Investigative journalism is a method of reporting in which reporters intensely examine a single topic of interest. Such social offenses as political dishonesty, bureaucratic corruption, corporate offense, or any other serious crimes, especially those committed by the rich and famous, are being investigated. An investigative journalist may need to spend months or years in research to prepare a final report. Sometimes this segment of reporting is termed 'watchdog reporting' or 'accountability reporting' also. As the process is time-consuming, it is expensive too. With the fall of income from advertisements, the number of such journalism conducted by the media is also dwindling. On the other hand, as it focuses on the influential people of the society, it is dangerous for the reporters also. Therefore, there are certain norms to carry on such journalism.
The riskiest and most challenging part of investigative journalism is a sting operation. In this process, the reporter or anyone chosen by him poses as someone different, probably from a different profession, to carry on an undercover operation on the target and reveal his secrets. This sort of operation is also not supported by the law in some countries. Sometimes sting operations are conducted solely on the purpose of exposing a person's privacy, which does not have any direct connection with any violation of the law of the land. Such operation is only vindictive of nature and does not form a part of investigative journalism.
The interview forms the most essential part of journalism. Interviews of celebrities and well-known politicians are often conducted to convey their views and also bring to light the common public little-known facts regarding these people. This is an innocent and positive side of conducting interviews. But when this process is done to expose some heavyweight of the society and his misdeeds, it forms a major part of investigative journalism. As often the purpose of the interview is not shared with the person involved, one must take special care not to reveal the purpose to the subject. Here are some tips on going around with such assignments.
As people new in the profession often face mistrust from their seniors regarding their capabilities and intention, they need to establish their track record to gain more time to conduct the time-consuming process of investigative journalism. Some newcomers adopt a process of double duty. On weekdays the perform the duty of regular journalism, a simple person on the payroll of a newspaper, television channel or maybe some news agency. But, at weekends, they carry on the investigative part of the story they wish to cover. This dual role not only gives them more time to carry on the investigation but also creates an innocent image in the eyes of their subject. This also helps them to create the authenticity of their stories in the eyes of their editors.
Courage is the first and the last word in investigative journalism. Therefore, reporters conducting such investigation should have a nerve of steel. Do not fumble, sweat, or drink excessive water in the presence of your subject. Your peculiar behavior may make your subject suspicious of your intention, and such they may not unwind to your desire.
When the story is big and complex, involving bigwigs at the national or maybe international level, one needs to focus or narrow down on the piecemeals of the topic. Let's take the case of an international war. If you are investigating the reason behind the war, you will come across varied, complex reasons put forward by the authorities, who are mostly politicians, of both nations. To find the real reason behind the war, one needs to narrow down upon the topic and question the authority on the subject. A lot of homework is needed for that. One needs to study the political situation and economic condition not only of the nations involved but also the global political and economic scenario at the time of the war. Focusing and concentrating are a must for such a situation.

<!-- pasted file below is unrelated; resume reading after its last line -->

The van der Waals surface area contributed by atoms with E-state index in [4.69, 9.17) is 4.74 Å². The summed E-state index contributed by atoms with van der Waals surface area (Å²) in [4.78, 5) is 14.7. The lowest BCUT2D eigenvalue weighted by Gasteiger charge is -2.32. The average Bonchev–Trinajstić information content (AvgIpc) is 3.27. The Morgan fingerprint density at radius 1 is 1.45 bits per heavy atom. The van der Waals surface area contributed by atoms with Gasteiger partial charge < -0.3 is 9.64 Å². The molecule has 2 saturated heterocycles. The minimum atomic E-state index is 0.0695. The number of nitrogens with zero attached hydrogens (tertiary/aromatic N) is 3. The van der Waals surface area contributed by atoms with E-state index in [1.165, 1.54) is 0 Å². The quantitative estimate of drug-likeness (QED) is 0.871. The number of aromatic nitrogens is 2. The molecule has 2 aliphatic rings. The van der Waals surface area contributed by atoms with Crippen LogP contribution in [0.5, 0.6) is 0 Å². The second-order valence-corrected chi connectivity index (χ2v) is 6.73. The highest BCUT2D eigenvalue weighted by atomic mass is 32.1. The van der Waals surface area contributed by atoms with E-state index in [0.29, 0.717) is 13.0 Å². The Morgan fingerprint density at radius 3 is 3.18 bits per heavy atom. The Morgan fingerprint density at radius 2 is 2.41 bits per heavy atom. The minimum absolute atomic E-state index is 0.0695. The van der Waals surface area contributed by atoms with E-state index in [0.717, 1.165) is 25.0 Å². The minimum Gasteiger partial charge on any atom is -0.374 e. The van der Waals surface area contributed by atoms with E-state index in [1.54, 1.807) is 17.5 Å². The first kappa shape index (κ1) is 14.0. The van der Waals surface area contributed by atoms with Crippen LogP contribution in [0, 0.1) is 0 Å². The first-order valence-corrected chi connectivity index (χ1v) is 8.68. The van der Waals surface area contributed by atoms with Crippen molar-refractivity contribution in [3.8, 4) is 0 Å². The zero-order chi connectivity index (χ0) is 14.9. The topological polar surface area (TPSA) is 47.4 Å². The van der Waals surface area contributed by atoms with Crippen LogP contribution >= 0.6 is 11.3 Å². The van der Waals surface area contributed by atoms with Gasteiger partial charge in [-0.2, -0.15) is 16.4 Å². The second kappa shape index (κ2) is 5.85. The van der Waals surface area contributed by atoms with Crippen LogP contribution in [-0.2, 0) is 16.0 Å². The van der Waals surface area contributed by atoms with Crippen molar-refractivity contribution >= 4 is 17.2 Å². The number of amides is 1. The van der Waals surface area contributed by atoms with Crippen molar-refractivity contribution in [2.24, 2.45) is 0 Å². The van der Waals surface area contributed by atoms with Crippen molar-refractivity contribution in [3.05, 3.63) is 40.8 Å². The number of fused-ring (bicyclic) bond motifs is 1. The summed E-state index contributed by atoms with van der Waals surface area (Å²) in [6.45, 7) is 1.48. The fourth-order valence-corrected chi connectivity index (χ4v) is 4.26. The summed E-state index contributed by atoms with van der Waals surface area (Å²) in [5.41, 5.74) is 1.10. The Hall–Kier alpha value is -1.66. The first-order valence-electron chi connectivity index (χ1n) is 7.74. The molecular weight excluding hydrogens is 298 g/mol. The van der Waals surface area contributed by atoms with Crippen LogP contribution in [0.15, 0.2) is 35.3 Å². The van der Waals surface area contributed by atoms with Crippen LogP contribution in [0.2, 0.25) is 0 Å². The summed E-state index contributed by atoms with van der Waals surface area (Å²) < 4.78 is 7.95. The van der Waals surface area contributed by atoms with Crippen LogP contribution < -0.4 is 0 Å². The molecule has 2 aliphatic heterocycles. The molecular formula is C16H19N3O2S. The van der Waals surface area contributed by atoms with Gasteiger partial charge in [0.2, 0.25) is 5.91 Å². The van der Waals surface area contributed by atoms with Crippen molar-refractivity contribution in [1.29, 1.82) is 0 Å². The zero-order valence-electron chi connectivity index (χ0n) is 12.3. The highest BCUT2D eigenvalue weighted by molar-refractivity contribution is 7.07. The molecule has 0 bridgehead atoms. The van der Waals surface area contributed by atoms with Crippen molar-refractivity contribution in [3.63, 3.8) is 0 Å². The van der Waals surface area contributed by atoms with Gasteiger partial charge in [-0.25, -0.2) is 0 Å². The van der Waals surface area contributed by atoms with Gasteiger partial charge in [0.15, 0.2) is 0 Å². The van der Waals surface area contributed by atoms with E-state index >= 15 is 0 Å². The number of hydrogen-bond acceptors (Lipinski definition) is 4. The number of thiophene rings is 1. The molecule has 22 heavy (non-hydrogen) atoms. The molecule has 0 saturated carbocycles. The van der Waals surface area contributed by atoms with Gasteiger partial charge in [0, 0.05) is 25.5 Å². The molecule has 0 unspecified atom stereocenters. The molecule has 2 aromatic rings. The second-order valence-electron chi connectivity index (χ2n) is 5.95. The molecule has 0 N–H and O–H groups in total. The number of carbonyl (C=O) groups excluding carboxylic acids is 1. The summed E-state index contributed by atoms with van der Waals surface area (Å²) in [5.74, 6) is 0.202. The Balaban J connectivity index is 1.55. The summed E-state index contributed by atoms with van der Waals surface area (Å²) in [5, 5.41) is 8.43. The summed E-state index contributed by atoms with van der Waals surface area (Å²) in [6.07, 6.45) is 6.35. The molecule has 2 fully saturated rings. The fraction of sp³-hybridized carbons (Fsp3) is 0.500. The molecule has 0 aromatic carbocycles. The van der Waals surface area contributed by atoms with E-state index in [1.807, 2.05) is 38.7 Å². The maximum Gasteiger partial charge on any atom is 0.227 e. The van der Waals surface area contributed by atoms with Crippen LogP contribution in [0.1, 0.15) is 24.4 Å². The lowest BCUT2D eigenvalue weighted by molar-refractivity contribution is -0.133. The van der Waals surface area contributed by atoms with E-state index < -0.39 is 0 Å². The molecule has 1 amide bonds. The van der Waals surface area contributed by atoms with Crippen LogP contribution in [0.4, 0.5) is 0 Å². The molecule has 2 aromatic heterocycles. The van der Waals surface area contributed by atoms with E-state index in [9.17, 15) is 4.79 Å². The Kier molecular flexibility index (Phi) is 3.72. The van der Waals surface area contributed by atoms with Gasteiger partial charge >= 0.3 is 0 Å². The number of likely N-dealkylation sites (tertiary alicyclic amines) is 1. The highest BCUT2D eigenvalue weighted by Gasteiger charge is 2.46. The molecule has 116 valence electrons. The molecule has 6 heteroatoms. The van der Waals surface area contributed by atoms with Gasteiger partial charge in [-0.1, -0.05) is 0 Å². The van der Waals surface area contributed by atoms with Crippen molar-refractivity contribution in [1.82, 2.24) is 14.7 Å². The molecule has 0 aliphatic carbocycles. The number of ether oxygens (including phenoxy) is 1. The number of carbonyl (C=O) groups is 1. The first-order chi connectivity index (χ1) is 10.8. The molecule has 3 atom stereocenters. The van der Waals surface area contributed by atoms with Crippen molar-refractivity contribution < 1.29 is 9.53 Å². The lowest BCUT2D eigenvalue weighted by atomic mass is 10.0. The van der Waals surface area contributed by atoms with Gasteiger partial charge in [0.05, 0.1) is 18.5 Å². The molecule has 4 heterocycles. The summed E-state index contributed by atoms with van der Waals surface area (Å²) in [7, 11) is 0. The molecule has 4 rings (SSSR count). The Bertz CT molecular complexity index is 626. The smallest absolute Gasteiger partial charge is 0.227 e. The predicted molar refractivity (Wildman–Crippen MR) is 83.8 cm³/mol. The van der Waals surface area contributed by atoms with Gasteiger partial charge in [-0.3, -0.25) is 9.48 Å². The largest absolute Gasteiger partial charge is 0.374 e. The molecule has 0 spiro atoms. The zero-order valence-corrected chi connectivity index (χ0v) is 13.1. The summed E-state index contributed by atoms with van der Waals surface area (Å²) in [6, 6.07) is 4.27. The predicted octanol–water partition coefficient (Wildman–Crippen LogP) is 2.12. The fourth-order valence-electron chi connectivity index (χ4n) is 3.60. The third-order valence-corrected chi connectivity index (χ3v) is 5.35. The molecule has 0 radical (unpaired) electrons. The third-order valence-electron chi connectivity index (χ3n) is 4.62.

Your subject may not open up, or even not let you in when you show up as a stranger at the door. He may become suspicious of your real intention of meeting him. In such a situation, only a trustworthy excuse can save you and get your job done. Your first target is to get an entry into the place where your subject is. That may be his office chamber or the living room of his home. So, a reliable excuse only helps you to get your entry. Be cordial and patient in your discussion, and do not pound on the real subject all at once. You may accept an invitation for a cup of tea, or may falsely need to use the toilet just to prolong your stay there. This gives your subject confidence in you and enables him to open up.
Convincing your editor is the first, and the last thing in a successful investigative story a journalist may publish. As mentioned earlier, investigating into a social scam requires both time and money and affording that on an individual effort is next to impossible. So, one needs sponsorship or funding and patience from a media house for that. As the publication discretion of any media is the domain of the editor, one must take the editor in confidence, before starting to work on any story.
Thus, we find that investigative journalism is a process that tests the patience of the reporter. It is a high-end process both in terms of time and money. But it is a necessity for society. This is the only means to expose criminal offenses committed by the rich and famous elite of society and bring them to justice. But one should take care not to step onto someone's privacy when he is not offending the law of the land.
Mar 20, 2020